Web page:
For non-stop summer blooming and reliable color in the garden, it’s hard to beat Asiatic lilies. Asiatic lilies belong to the lillium family. These flowers are sold as bulbs and remain dormant through the winter months to appear in the spring. Asiatic lilies are available in a wide range of cultivars and sizes, some, such as Pink Perfection, reaching 6 feet tall, but many only reaching 24 inches. Relatively low-maintenance, Asiatic lilies are a stunning addition to the landscape.
Difficulty: Moderately Easy
Select a location in your garden that receives at least six to eight hours of sunlight. Asiatic lilies prefer a location with full sun but will tolerate light shade. Too much shade will decrease flower production.
Loosen the soil with a shovel to a depth of 18 inches. Spread a 2 to 3 inch layer of organic matter such as compost over the soil. Mix well. The compost will add nutrients to the soil and improve the drainage which is vital in growing lilies. Lilies prefer a slightly sandy soil. Amend heavy clay soils with coarse sand and plenty of organic matter.
Plant your Asiatic lily at a depth three times the height of the bulb. This translates to 6 to 8 inches deep. Lilies are typically planted in the fall before the first hard frost. Water the lily thoroughly to collapse any air pockets in the soil.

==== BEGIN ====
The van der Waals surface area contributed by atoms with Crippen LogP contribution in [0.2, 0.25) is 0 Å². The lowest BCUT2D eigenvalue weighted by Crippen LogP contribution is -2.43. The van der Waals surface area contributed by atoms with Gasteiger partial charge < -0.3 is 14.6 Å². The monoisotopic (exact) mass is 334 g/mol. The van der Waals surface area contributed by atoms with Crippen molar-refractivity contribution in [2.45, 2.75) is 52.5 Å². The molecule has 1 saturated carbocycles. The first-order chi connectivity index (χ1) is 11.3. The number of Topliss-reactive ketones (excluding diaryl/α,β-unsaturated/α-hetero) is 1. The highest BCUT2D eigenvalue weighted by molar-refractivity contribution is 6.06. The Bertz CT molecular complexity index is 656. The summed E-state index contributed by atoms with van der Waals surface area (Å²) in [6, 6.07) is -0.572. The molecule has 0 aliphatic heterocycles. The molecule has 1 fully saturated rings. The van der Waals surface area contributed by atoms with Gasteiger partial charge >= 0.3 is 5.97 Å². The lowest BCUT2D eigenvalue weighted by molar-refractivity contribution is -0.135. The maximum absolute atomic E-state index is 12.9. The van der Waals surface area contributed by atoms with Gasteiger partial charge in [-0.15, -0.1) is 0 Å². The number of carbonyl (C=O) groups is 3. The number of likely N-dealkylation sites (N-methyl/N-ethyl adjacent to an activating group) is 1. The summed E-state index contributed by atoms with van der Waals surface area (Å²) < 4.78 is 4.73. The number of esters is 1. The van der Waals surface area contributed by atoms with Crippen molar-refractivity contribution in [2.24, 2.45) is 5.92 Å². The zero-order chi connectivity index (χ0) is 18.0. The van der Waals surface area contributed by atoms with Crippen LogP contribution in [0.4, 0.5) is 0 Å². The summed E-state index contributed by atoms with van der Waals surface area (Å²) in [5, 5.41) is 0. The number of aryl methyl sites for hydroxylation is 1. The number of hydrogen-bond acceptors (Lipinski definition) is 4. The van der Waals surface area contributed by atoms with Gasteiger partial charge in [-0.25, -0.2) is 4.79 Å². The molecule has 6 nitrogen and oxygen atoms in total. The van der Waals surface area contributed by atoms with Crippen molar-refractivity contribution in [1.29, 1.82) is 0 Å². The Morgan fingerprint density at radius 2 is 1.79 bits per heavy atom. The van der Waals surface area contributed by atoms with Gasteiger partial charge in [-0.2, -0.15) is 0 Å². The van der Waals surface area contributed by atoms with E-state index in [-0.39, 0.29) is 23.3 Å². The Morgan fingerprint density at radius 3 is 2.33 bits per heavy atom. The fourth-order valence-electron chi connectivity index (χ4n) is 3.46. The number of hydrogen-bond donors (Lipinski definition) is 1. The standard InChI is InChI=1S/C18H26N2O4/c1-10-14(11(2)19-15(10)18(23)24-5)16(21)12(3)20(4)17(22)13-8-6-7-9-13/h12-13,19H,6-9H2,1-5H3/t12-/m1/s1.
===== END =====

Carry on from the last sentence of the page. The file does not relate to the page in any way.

Spread a 2- to 3-inch layer of mulch over your Asiatic lily bulbs. This will help regulate soil temperatures during the winter month as well as add additional nutrients to the soil.
Feed your Asiatic lily in the spring as the first leaf tips begin to show. Lilies require 1 to 3 lbs. of general purpose fertilizer per one hundred square feet. Do not overfeed. Too much nitrogen will cause the plant to produce lush leaves, but small or no flowers.
Water your lily sparingly, keeping the soil slightly moist, but not wet until the new leaves are at least 3 inches tall. This will prevent rot as the new plant is establishing roots.
Protect your lily from insect infestation. Asiatic lilies are susceptible to aphids and thrips. Thrips will damage flower buds and decrease your flower production. Spray the lily with an insecticide or introduce aphid-loving insects, such as ladybugs, to your garden.
Cut Asiatic lily flowers for bouquets with sharp garden shears as soon as the buds begin to open. Remove any flowers left on the plant after they fade to prevent the growth of seeds. Allowing your Asiatic lily to produce seeds will weaken the overall plant.
Leave the spent foliage until late fall. Even yellowing foliage continues to supply the bulb with energy for flowering the following year. Cut all dead stalks and leaves after the first hard frost.